Opinion

The militarization of our police force

USA/

 (Reuters)

The American police officer appears to have transformed into a soldier. This has become clear in recent years, from the tanks rolling through Boston after the Marathon bombing, to Oakland's violent response to the Occupy movement, to the rampant utilization of Special Weapons and Tactics (SWAT) teams on non-violent, low-level drug offenders.

This transformation is problematic and hinders true security. A militarized police force operates as if the community it serves is the enemy, breeding fear and mistrust of the police. This tension fuels chaotic interactions with the community and forceful responses from the police, making policing less effective and furthering the cycle of militarization.

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Much of this militarization stems from troublesome federal policies. Here's how it all began.

The first responsible federal program is the 1033 program, which allows the Department of Defense to transfer military-grade weapons, equipment, aircraft, and tactical vehicles to local American police units – for free. When the Pentagon has a surplus of military equipment – and there is always a surplus, due in part to large defense manufacturing contracts – the surplus is made available to local law enforcement agencies at no cost.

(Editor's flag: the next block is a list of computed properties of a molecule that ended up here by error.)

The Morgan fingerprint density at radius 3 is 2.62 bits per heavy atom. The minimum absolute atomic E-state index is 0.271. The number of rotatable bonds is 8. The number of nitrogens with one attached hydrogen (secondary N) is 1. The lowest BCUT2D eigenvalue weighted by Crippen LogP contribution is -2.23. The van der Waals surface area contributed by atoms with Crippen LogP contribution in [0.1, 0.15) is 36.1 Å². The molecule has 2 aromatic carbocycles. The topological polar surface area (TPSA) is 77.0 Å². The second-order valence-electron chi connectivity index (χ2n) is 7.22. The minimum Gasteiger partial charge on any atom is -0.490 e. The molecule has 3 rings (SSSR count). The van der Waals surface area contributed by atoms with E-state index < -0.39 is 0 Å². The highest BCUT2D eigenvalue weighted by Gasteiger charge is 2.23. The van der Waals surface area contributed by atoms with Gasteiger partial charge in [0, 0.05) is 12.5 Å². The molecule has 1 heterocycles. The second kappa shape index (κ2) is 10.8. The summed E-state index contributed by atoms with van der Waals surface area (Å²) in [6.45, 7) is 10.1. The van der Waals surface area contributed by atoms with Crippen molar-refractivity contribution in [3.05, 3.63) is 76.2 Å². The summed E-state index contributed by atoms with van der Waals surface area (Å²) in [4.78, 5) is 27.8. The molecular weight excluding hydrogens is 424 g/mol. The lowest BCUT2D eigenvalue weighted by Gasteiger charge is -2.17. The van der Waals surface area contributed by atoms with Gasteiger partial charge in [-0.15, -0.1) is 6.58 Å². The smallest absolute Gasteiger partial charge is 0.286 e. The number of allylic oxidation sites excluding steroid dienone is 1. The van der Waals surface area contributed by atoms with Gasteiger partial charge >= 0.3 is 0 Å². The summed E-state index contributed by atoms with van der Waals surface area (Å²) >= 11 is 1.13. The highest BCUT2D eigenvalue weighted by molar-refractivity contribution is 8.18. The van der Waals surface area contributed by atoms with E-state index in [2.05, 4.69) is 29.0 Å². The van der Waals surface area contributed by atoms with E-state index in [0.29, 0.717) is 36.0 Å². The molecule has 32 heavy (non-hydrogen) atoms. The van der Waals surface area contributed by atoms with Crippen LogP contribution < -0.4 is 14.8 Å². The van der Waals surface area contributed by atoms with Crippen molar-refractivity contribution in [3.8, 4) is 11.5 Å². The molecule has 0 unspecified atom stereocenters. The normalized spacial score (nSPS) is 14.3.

Excess M-16s, helicopters and even giant Mine-Resistant Ambush-Protected vehicles (MRAPs) can be seen not only on the battlefields of Afghanistan, but also on the streets of small-town America. Since the program's inception in 1996, the Pentagon has donated more than $4 billion worth of equipment and weapons to municipal law enforcement agencies.

In addition to directly distributing weapons to the police through the 1033 program, the federal government utilizes a second, equally troubling program to irresponsibly militarize police. These are grants handed out by the Department of Homeland Security, which provides cash to police officers across the country. This money is meant to combat the threat of terror, and it expressly allows police to purchase for themselves equipment that was once designed only for the battlefield.

Through these so-called "terror grants," local police have received more than $34 billion. Effects of this cash flow often border on the absurd. Fargo, N.D., is known as one of the safest areas in the United States, with an average of two homicides per year. Yet it has received $8 million through these grants, used to purchase an armored truck with a rotating turret, bomb-detecting robots and many other items.

Many law enforcement agencies have used their grant money to purchase drones. Most notably, the sheriff's department in Montgomery County, Texas, became the first local police agency to deploy a drone capable of carrying weapons. The hefty $300,000 was picked up by federal tax dollars.

Aside from the militarizing effects of these programs, there is rampant waste, fraud and abuse. There is no complete list of DHS grant recipients, and haphazard oversight of the 1033 program has resulted in heavy-duty military weapons being lost or illegally sold in bulk.